Approaching horizontal equity in liver transplant from a racial and ethnic perspective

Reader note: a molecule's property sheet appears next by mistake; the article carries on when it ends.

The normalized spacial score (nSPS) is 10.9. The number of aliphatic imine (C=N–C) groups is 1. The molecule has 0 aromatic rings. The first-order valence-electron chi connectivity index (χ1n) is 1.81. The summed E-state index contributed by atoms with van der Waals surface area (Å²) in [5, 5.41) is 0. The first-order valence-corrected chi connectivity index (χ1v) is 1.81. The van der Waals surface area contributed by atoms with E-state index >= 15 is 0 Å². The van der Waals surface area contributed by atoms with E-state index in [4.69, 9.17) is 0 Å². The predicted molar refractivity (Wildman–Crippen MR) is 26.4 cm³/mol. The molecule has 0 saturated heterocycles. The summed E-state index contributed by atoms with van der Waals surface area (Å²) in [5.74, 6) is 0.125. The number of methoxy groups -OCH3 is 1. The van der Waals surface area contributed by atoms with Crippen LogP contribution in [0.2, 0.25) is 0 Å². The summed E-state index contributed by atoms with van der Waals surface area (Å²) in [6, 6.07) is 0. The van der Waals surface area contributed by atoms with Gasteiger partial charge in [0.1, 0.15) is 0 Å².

I recently read the article, “Selection of patients with hepatocellular cancer: a difficult balancing between equity, utility, and benefit” by Alessandro Vitale and Quirino Lai, published in Translational Gastroenterology and Hepatology (2017;2:75) (1). I think that the authors succeeded in their goal of identifying a fair window for determining transplant benefit for patients with hepatocellular carcinoma and nonmalignant liver diseases; they balance utility and urgency in a way that I feel is fitting for end-stage liver disease. However, I would like to expand on their assessment of equity within transplant. In this work, the authors consider equity within transplant as it relates to vertical equity between patients with different levels of disease progression, as well as horizontal equity between patients with and without liver cancer. While these authors established a good theoretical framework for horizontal equity, I think that when applying it to reality, this principle needs to be broken down to better represent certain populations dealing with disparate access to liver transplant.